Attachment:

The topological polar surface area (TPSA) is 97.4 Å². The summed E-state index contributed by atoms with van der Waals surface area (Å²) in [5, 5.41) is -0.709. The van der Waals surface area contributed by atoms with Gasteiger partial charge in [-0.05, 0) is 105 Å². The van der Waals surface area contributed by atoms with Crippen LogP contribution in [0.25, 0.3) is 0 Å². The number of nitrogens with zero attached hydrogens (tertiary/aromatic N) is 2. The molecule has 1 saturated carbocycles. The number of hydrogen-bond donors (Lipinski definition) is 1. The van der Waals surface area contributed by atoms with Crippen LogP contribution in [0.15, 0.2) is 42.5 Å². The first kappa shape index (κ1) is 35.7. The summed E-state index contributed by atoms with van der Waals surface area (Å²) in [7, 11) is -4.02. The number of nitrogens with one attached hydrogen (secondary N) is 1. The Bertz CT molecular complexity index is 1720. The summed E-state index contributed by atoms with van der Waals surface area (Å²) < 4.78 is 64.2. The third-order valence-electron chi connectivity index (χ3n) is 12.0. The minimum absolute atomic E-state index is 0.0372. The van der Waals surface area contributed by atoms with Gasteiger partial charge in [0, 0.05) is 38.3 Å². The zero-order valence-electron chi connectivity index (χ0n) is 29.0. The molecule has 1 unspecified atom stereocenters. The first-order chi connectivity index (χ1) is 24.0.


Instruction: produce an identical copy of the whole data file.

The topological polar surface area (TPSA) is 97.4 Å². The summed E-state index contributed by atoms with van der Waals surface area (Å²) in [5, 5.41) is -0.709. The van der Waals surface area contributed by atoms with Gasteiger partial charge in [-0.05, 0) is 105 Å². The van der Waals surface area contributed by atoms with Crippen LogP contribution in [0.25, 0.3) is 0 Å². The number of nitrogens with zero attached hydrogens (tertiary/aromatic N) is 2. The molecule has 1 saturated carbocycles. The number of hydrogen-bond donors (Lipinski definition) is 1. The van der Waals surface area contributed by atoms with Crippen LogP contribution in [0.15, 0.2) is 42.5 Å². The first kappa shape index (κ1) is 35.7. The summed E-state index contributed by atoms with van der Waals surface area (Å²) in [7, 11) is -4.02. The number of nitrogens with one attached hydrogen (secondary N) is 1. The Bertz CT molecular complexity index is 1720. The summed E-state index contributed by atoms with van der Waals surface area (Å²) < 4.78 is 64.2. The third-order valence-electron chi connectivity index (χ3n) is 12.0. The minimum absolute atomic E-state index is 0.0372. The van der Waals surface area contributed by atoms with Gasteiger partial charge in [0, 0.05) is 38.3 Å². The zero-order valence-electron chi connectivity index (χ0n) is 29.0. The molecule has 1 unspecified atom stereocenters. The first-order chi connectivity index (χ1) is 24.0.